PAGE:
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A Christmas Carol and Other Stories

December 21, 2014

I’m a sucker for those Facebook posts that ask, How many of these classic novels and works have you read? I click through to them and check my progress all the time. As I browse through the lists, I inevitably find ones I know very well but never really read. A couple years ago I was rather surprised to realize “A Christmas Carol,” one of the most popular things Charles Dickens ever wrote, was one of those I’d never read. Since I’ve been on a Dickens kick—one a year—for several years now (see my thoughts about The Pickwick Papers), I decided it was high time to read his Christmas stories.

9780375758881I’d picked up a nice volume of stories from our local library’s used-book sale, and decided to save it for the end of the year, when the Christmas message would be most appropriate. After all, I know the story of Ebenezer Scrooge—because of the wonderful movie version I own—as well as I know all the other Christmas movies I watch every year. And I’d be remiss if I didn’t  share a little more about the movie versions of “A Christmas Carol,” since so many people nowadays know the story through them rather than by reading Dickens’s words. The book I’d found had an introduction by John Irving, and even he suggested that discussion of “A Christmas Carol” has to include a nod to the film versions that everyone knows so well.

When I was little, I remember being scared and then bored by a black-and-white version on TV. Or maybe it was the Mr. Magoo version that bored me. But those versions, cartoonish or scary or boring, were how I learned the story. Then, in the early 1980s, I stumbled on the best version ever made. It starred George C. Scott and brought the story to life for me in a way very few productions of anything ever had before or since. Before I get carried away about how much I love this TV production, I will let Louis Bayard, a much better writer than I, explain why it’s the best version ever. A few years back he wrote a wonderful essay on Salon about the story and I love his essay so much that I read it every year before I watch the DVD. (So I’m a bit anal and OCD, so sue me.)

So, having a great deal of love for the story without having read Dickens’s original, I had some trepidation about actually cracking the cover of the book and reading the story. Not to worry, though: The story bears up quite well! All of my favorite lines and scenes are here, especially in Scrooge’s office with his nephew Fred and Bob Cratchit (although he’s not named until later in the story), with Mr. Fezziwig’s family, and when the redeemed Scrooge shows up at Fred’s for dinner. Some of the oddities of the film productions are a little more understandable now, since they were simply being faithful to the written words, for example, when Scrooge tries to smother the Ghost of Christmas Past with the cone she (he?) wears.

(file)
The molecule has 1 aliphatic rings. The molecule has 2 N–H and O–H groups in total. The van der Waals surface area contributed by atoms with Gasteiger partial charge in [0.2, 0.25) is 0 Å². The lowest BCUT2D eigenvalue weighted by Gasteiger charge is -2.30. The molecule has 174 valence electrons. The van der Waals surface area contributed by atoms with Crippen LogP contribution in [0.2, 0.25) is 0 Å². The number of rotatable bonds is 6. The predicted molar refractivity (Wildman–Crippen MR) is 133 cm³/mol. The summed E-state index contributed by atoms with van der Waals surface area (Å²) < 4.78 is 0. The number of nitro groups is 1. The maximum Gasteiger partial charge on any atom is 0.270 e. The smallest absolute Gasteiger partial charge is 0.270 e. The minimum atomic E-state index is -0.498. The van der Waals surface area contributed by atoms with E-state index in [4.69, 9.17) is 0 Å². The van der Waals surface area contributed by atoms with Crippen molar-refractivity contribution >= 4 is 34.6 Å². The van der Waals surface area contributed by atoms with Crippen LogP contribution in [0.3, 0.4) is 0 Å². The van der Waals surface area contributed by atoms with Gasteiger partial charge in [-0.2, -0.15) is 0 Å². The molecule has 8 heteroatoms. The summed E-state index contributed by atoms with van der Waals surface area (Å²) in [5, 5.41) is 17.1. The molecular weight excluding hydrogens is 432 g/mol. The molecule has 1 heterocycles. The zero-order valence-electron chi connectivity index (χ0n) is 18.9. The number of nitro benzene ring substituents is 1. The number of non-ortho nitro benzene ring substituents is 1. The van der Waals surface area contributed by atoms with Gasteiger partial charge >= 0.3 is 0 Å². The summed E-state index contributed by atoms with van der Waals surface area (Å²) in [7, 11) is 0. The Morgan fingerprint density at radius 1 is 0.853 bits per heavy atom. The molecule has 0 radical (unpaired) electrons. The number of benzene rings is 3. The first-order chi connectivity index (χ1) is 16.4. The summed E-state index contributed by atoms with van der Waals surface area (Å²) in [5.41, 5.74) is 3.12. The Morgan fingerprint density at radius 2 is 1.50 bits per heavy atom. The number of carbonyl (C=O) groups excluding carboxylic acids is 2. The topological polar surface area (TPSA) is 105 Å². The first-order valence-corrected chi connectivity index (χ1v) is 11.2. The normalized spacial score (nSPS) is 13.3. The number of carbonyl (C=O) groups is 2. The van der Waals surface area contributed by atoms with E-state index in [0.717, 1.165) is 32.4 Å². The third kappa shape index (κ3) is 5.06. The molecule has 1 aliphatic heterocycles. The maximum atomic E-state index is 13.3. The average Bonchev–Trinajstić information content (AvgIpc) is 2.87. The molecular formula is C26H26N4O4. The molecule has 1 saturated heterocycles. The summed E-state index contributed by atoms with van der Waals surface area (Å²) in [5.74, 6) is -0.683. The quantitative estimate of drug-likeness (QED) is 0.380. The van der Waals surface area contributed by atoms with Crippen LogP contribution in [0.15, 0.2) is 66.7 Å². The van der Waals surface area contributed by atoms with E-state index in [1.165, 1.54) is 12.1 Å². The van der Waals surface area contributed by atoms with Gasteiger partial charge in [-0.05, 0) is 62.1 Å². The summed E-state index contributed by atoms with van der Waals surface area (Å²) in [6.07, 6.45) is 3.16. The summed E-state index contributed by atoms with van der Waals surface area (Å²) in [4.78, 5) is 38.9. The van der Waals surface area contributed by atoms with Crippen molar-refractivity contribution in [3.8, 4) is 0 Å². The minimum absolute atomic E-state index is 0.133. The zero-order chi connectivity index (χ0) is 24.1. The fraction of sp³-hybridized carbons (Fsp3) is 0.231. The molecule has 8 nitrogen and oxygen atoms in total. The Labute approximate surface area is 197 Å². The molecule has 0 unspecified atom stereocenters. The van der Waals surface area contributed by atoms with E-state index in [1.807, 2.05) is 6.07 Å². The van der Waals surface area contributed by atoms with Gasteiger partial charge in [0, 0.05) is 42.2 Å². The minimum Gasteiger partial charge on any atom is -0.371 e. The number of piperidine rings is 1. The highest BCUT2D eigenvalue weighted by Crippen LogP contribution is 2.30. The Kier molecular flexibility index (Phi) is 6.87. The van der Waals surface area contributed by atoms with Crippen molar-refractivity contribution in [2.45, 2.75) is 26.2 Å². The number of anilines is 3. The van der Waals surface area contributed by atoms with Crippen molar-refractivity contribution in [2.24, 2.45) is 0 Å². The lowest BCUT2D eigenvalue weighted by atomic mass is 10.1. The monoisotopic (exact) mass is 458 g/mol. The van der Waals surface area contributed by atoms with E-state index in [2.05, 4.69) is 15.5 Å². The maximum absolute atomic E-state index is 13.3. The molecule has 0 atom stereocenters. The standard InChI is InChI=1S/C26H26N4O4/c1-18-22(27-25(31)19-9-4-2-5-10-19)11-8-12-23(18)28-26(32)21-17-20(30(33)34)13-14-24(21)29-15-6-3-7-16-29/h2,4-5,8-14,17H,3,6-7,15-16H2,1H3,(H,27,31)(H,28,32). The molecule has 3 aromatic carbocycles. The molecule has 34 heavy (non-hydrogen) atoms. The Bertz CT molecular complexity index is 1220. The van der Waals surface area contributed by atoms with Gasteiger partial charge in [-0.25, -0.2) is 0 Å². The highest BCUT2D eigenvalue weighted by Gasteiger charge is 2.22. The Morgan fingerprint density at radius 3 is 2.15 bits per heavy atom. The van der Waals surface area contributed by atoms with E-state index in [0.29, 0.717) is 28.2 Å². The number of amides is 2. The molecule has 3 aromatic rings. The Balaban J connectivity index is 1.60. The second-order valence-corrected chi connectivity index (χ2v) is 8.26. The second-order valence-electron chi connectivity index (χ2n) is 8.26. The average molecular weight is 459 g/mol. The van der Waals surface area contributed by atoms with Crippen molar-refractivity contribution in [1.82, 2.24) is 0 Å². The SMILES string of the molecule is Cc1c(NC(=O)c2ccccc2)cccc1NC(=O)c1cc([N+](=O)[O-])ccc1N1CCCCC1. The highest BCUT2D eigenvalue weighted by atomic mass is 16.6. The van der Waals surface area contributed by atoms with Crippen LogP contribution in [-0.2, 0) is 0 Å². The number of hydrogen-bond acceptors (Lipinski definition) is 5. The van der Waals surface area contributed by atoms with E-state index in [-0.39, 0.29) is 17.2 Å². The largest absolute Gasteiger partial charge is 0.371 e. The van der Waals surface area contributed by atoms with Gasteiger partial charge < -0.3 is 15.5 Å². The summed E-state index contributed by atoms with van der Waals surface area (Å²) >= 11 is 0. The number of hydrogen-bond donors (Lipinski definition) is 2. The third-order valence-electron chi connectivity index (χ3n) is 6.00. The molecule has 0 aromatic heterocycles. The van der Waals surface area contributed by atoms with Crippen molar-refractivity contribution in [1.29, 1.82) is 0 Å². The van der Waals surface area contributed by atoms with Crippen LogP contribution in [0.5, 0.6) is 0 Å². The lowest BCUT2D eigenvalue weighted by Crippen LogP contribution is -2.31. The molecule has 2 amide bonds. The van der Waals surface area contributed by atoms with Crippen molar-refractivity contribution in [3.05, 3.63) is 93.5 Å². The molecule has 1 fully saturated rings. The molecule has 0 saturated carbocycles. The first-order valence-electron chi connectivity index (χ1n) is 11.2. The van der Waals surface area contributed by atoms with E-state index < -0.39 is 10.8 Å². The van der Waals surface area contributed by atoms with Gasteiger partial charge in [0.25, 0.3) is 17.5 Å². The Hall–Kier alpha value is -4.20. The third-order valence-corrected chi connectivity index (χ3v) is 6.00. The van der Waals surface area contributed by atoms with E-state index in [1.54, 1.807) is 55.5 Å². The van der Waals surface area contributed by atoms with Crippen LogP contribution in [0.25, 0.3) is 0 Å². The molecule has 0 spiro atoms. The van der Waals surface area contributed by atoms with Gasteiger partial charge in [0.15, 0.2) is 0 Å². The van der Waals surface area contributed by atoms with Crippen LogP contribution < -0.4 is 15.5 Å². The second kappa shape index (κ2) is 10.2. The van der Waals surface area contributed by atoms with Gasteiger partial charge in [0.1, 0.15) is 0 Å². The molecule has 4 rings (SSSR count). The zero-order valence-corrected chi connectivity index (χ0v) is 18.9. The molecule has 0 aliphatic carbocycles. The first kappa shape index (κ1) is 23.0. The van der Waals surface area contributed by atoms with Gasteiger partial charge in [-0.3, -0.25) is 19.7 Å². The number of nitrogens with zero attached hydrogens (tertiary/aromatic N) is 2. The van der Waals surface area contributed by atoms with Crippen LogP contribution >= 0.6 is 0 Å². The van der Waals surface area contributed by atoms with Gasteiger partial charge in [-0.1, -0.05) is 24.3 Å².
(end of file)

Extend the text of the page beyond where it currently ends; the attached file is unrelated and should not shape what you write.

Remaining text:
I must say, however, that I found the Dickens of “A Christmas Carol” much less precise than I’ve come to expect in the novels. The descriptions seem less evocative than I’ve grown used to, and the sentences seem to ramble without purpose—as opposed to the rambling sentences that always carry you to a delightful chuckle or exacting observation of a character.

This less purposeful writing rambled even further in “The Chimes,” the second story in the collection. Honestly, I couldn’t say what exactly happened to Trotty in this story. I think he experienced some supernatural, out-of-body event such as Scrooge had, but the descriptive passages were full of vagueness about how exactly it came about. From what I could tell, Trotty had the chance to see how his daughter and friends would fare in life if he were to die on the present Christmas Eve. Once he was convinced he’d died and all is lost for his daughter, he was brought back to the present and given another chance to make the best of his life.

Although all three of these Christmas stories exhibit some sort of supernatural phenomenon that brings about a reckoning for the protagonist in order to allow for his redemption, “The Haunted Man” I found much more interesting than “The Chimes.” The protagonist, Redlaw, is so devoted to a life of the mind that his spirituality must be awakened, yet the Phantom takes rather drastic measures to do so: he removes Redlaw’s memory of any sorrow in his life. This story is one I should reread, as I had such trouble following what exactly was happening and who was who. But the idea of an intellectual needing the prodding to attend to his sorrow and spirituality intrigues me.

So if my comments here seem vague and unhelpful, blame it on Dickens. Or maybe it was because I kept falling asleep over the stories. Whatever the reason, I wouldn’t say they’re the best of Dickens, but they’re worth trying out, especially at Christmas.

(This will go into the Likes list, since I love “A Christmas Carol” but the other two stories would probably be on the Meh list.)

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